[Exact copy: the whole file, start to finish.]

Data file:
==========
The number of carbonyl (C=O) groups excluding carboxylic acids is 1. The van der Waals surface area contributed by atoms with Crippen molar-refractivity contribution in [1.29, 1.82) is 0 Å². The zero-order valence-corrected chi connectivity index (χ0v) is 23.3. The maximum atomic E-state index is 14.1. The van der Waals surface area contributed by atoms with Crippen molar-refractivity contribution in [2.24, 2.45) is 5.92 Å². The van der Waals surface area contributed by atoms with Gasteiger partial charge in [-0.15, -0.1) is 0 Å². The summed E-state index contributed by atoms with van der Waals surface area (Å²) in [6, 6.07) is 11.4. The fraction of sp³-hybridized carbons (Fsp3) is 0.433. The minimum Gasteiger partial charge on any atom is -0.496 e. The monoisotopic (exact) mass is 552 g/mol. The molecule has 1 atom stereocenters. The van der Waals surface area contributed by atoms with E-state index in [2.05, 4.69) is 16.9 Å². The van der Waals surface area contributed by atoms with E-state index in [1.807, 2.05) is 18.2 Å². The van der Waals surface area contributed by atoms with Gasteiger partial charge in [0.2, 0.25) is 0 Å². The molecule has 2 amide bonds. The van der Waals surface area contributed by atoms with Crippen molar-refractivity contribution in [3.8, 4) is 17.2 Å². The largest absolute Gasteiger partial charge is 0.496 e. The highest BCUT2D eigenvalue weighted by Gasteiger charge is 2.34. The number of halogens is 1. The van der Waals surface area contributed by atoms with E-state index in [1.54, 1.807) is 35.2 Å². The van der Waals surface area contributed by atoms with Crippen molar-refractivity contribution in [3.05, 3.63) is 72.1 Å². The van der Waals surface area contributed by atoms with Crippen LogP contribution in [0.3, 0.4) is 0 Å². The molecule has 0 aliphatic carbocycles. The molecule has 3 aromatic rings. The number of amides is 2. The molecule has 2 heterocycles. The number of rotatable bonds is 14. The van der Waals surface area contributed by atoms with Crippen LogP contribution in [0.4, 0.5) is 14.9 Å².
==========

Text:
The number of carbonyl (C=O) groups excluding carboxylic acids is 1. The van der Waals surface area contributed by atoms with Crippen molar-refractivity contribution in [1.29, 1.82) is 0 Å². The zero-order valence-corrected chi connectivity index (χ0v) is 23.3. The maximum atomic E-state index is 14.1. The van der Waals surface area contributed by atoms with Crippen molar-refractivity contribution in [2.24, 2.45) is 5.92 Å². The van der Waals surface area contributed by atoms with Gasteiger partial charge in [-0.15, -0.1) is 0 Å². The summed E-state index contributed by atoms with van der Waals surface area (Å²) in [6, 6.07) is 11.4. The fraction of sp³-hybridized carbons (Fsp3) is 0.433. The minimum Gasteiger partial charge on any atom is -0.496 e. The monoisotopic (exact) mass is 552 g/mol. The molecule has 1 atom stereocenters. The van der Waals surface area contributed by atoms with E-state index in [2.05, 4.69) is 16.9 Å². The van der Waals surface area contributed by atoms with E-state index in [1.807, 2.05) is 18.2 Å². The van der Waals surface area contributed by atoms with Gasteiger partial charge in [0.2, 0.25) is 0 Å². The molecule has 2 amide bonds. The van der Waals surface area contributed by atoms with Crippen molar-refractivity contribution in [3.8, 4) is 17.2 Å². The largest absolute Gasteiger partial charge is 0.496 e. The highest BCUT2D eigenvalue weighted by Gasteiger charge is 2.34. The number of halogens is 1. The van der Waals surface area contributed by atoms with E-state index in [1.54, 1.807) is 35.2 Å². The van der Waals surface area contributed by atoms with Crippen molar-refractivity contribution in [3.05, 3.63) is 72.1 Å². The van der Waals surface area contributed by atoms with Crippen LogP contribution in [0.3, 0.4) is 0 Å². The molecule has 0 aliphatic carbocycles. The molecule has 3 aromatic rings. The number of amides is 2. The molecule has 2 heterocycles. The number of rotatable bonds is 14. The van der Waals surface area contributed by atoms with Crippen LogP contribution in [0.4, 0.5) is 14.9 Å².